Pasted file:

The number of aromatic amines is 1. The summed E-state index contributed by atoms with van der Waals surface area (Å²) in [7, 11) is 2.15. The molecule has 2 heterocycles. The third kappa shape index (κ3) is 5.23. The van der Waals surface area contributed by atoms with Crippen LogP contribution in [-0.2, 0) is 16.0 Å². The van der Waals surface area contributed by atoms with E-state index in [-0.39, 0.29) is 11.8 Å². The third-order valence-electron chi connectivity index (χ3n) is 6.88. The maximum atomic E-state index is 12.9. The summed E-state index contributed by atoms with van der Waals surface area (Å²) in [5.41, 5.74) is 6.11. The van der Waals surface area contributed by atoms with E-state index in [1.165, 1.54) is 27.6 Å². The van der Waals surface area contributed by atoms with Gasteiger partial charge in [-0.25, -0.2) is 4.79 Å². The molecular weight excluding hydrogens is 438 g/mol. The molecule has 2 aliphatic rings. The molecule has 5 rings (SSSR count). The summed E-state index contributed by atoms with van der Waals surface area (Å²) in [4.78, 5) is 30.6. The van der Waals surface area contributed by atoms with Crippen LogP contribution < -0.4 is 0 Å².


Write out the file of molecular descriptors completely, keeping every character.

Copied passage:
The number of aromatic amines is 1. The summed E-state index contributed by atoms with van der Waals surface area (Å²) in [7, 11) is 2.15. The molecule has 2 heterocycles. The third kappa shape index (κ3) is 5.23. The van der Waals surface area contributed by atoms with Crippen LogP contribution in [-0.2, 0) is 16.0 Å². The van der Waals surface area contributed by atoms with E-state index in [-0.39, 0.29) is 11.8 Å². The third-order valence-electron chi connectivity index (χ3n) is 6.88. The maximum atomic E-state index is 12.9. The summed E-state index contributed by atoms with van der Waals surface area (Å²) in [5.41, 5.74) is 6.11. The van der Waals surface area contributed by atoms with E-state index in [1.165, 1.54) is 27.6 Å². The van der Waals surface area contributed by atoms with Gasteiger partial charge in [-0.25, -0.2) is 4.79 Å². The molecular weight excluding hydrogens is 438 g/mol. The molecule has 2 aliphatic rings. The molecule has 5 rings (SSSR count). The summed E-state index contributed by atoms with van der Waals surface area (Å²) in [4.78, 5) is 30.6. The van der Waals surface area contributed by atoms with Crippen LogP contribution < -0.4 is 0 Å².